Int Arch Otorhinolaryngol 2014; 18(03): 322-324
DOI: 10.1055/s-0033-1364170
Case Report
Thieme Publicações Ltda Rio de Janeiro, Brazil

Intracochlear Schwannoma: Diagnosis and Management

Aline Gomes Bittencourt
1  Department of Otolaryngology, Universidade de São Paulo, São Paulo, São Paulo, Brazil
,
Ricardo Dourado Alves
1  Department of Otolaryngology, Universidade de São Paulo, São Paulo, São Paulo, Brazil
,
Liliane Satomi Ikari
1  Department of Otolaryngology, Universidade de São Paulo, São Paulo, São Paulo, Brazil
,
Patrick Rademaker Burke
1  Department of Otolaryngology, Universidade de São Paulo, São Paulo, São Paulo, Brazil
,
Eloisa Maria Santiago Gebrim
2  Department of Radiology, Universidade de São Paulo, São Paulo, São Paulo, Brazil
,
Ricardo Ferreira Bento
1  Department of Otolaryngology, Universidade de São Paulo, São Paulo, São Paulo, Brazil
› Author Affiliations
Further Information

Publication History

21 October 2013

04 November 2013

Publication Date:
07 January 2014 (eFirst)

  

Abstract

Introduction Schwannomas of the eighth cranial nerve are benign tumors that usually occur in the internal auditory canal or the cerebellopontine angle cistern. Rarely, these tumors may originate from the neural elements within the vestibule, cochlea, or semicircular canals and are called intralabyrinthine schwannomas. Intracochlear schwannomas (ICSs) represent a small percentage of these tumors, and their diagnosis is based on high-resolution magnetic resonance imaging (MRI).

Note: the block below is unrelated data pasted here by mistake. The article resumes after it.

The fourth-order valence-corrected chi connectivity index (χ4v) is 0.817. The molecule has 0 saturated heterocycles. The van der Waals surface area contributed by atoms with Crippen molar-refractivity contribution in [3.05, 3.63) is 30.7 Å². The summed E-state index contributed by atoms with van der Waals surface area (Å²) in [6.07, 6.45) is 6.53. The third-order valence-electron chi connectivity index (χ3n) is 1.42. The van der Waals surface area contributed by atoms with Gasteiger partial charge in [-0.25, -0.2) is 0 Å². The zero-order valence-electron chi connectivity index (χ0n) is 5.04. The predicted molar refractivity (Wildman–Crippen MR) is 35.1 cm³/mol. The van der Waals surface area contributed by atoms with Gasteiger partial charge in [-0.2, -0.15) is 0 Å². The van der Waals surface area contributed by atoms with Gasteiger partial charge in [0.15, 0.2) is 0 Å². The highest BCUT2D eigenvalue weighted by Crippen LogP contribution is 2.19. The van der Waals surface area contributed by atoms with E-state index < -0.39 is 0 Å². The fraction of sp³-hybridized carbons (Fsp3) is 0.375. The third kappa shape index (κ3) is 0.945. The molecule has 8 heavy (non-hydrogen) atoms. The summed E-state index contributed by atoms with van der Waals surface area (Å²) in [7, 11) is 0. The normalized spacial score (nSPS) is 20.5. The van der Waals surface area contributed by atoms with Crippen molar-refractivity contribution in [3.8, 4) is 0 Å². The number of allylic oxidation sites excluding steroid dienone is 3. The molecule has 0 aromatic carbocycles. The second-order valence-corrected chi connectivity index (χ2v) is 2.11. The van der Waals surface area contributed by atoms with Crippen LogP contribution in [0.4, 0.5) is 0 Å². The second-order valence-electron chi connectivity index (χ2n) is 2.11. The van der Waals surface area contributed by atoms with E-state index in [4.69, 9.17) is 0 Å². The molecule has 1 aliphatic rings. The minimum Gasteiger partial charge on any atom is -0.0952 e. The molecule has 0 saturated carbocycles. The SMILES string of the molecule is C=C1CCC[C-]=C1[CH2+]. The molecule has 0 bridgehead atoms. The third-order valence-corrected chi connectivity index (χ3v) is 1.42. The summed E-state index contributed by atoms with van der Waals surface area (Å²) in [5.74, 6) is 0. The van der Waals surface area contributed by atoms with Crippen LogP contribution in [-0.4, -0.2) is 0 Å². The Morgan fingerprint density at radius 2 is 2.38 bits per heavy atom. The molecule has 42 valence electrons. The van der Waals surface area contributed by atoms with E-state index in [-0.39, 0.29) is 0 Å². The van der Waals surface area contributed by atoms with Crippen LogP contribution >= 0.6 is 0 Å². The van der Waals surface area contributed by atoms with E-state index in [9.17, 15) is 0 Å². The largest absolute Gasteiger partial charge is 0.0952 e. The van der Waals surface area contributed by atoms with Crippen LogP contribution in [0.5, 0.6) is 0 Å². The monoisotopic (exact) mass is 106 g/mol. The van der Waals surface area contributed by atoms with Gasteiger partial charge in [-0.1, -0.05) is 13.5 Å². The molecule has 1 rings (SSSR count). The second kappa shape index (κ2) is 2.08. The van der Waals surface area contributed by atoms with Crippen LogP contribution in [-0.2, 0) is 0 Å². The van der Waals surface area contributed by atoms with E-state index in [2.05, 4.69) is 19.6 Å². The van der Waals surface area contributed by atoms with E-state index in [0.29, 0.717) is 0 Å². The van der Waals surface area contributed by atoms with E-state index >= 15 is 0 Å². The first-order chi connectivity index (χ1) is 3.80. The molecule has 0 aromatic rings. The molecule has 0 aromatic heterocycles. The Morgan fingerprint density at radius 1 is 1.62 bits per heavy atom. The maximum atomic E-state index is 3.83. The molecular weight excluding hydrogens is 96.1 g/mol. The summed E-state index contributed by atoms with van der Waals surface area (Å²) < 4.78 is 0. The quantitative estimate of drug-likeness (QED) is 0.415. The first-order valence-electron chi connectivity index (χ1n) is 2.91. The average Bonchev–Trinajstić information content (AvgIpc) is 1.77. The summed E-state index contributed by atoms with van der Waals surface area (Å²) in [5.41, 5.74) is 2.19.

Objectives To report the clinical and radiologic features and audiometric testing results of an ICS in a 48-year-old man after a 22-month follow-up period.

Resumed Report A patient with an 8-year history of persistent tinnitus in his right ear, combined with ipsilateral progressive hearing loss and aural fullness. Audiometry revealed normal hearing in the left ear and a moderate to severe sensorineural hearing loss in the right ear, with decreased speech reception threshold and word recognition score, compared with the exam performed 5 years previously. MRI showed a small intracochlear nodular lesion in the modiolus, isointense on T1 with a high contrast enhancement on T1 postgadolinium images. During the follow-up period, there were no radiologic changes on imaging studies. Thus, a wait-and-scan policy was chosen as the lesion remained stable with no considerable growth and the patient still presents with residual hearing.

Conclusions Once diagnosed, not all ICS patients require surgery. Treatment options for ICS include stereotactic radiotherapy and rescanning policy, depending on the tumor's size, evidence of the tumor's growth, degree of hearing loss, intractable vestibular symptoms, concern about the pathologic diagnosis, and the patient's other medical conditions.